Russell Blackstock is a senior reporter at the Weekend Herald and Herald on Sunday.

Resistant superbugs spread to Europe

A patient in Denmark has become infected with an untreatable form of salmonella. Photo / Getty
A patient in Denmark has become infected with an untreatable form of salmonella. Photo / Getty

Superbugs resistant to all antibiotics have spread to Europe for the first time - and they could already be in New Zealand, a senior Kiwi scientist warns.

The news comes the day after it was revealed a patient in Denmark has become infected with an untreatable form of salmonella.

Danish scientists also discovered untreatable bacteria in five samples of chicken imported from China via Germany.

Experts fear it is the start of a global epidemic of untreatable infections.

Dr Richard Doehring, a medical microbiologist in Christchurch, said he would be "very surprised" if the bacteria - found in a gene called MCR-1 - wasn't already here.

"It is only a matter of time before it shows up," he told the Herald on Sunday. "We import a lot of farmed meat and seafood and this is where superbugs would generally be found."

The announcement in Denmark comes three weeks after Chinese academics discovered superbugs had breached the last line of antibiotic defences for the first time, the Daily Mail reported.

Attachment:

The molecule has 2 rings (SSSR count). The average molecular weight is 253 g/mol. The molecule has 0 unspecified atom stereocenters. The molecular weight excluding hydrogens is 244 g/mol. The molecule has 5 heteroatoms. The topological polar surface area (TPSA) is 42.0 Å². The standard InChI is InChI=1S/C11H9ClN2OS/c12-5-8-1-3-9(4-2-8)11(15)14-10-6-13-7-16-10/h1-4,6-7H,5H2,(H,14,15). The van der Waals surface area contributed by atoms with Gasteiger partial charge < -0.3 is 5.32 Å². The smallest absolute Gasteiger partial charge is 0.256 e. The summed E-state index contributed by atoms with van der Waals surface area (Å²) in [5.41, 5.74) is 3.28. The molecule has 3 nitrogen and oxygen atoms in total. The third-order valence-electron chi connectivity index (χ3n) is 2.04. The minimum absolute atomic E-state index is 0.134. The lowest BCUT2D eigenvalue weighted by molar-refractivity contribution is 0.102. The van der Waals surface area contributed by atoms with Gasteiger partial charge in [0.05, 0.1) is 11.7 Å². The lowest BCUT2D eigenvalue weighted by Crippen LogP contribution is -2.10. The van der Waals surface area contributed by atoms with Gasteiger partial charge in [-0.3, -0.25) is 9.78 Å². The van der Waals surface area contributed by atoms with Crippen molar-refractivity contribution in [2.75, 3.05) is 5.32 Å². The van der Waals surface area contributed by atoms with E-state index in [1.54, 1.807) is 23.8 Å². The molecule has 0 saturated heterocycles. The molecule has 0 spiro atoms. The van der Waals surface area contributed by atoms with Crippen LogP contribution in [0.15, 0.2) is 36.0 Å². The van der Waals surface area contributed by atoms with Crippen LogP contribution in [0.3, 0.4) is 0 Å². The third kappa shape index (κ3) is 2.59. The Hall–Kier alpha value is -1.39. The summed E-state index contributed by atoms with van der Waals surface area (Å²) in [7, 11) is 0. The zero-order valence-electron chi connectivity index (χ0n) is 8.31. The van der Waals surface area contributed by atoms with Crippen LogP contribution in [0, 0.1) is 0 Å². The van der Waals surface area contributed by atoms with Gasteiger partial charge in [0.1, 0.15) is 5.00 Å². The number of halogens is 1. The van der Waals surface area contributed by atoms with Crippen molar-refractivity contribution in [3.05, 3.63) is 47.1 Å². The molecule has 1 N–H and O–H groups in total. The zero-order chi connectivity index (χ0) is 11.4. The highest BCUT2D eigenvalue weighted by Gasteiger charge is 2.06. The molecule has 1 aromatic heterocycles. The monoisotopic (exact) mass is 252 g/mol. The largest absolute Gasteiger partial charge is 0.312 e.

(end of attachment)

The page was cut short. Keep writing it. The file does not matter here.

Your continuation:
Colistin - a drug classed as "critical" to human medicine - was until recently the only antibiotic to work after all others had failed. But the Chinese team identified the first germs to become resistant to the drugs and warned of the "inevitable" spread of superbugs.

Dr Doehring said Kiwi scientists had been expecting new strains of superbugs like MCR-1 to appear because Colistin is widely used in farming, particularly overseas. The more that antibiotics are used - in humans or animals - the greater the selection for bacteria resistant to them.

"The developments in China and now Europe means the genie is now well and truly out of the bottle," he said. "If you look for this bug in New Zealand, no doubt you will find it."

Dr Doehring said those most at risk of falling ill were people already on antibiotics, particularly the elderly.

He said an option would be to treat patients with a combination of powerful antibiotics at the same time but there was no guarantee it would work.

- NZ Herald

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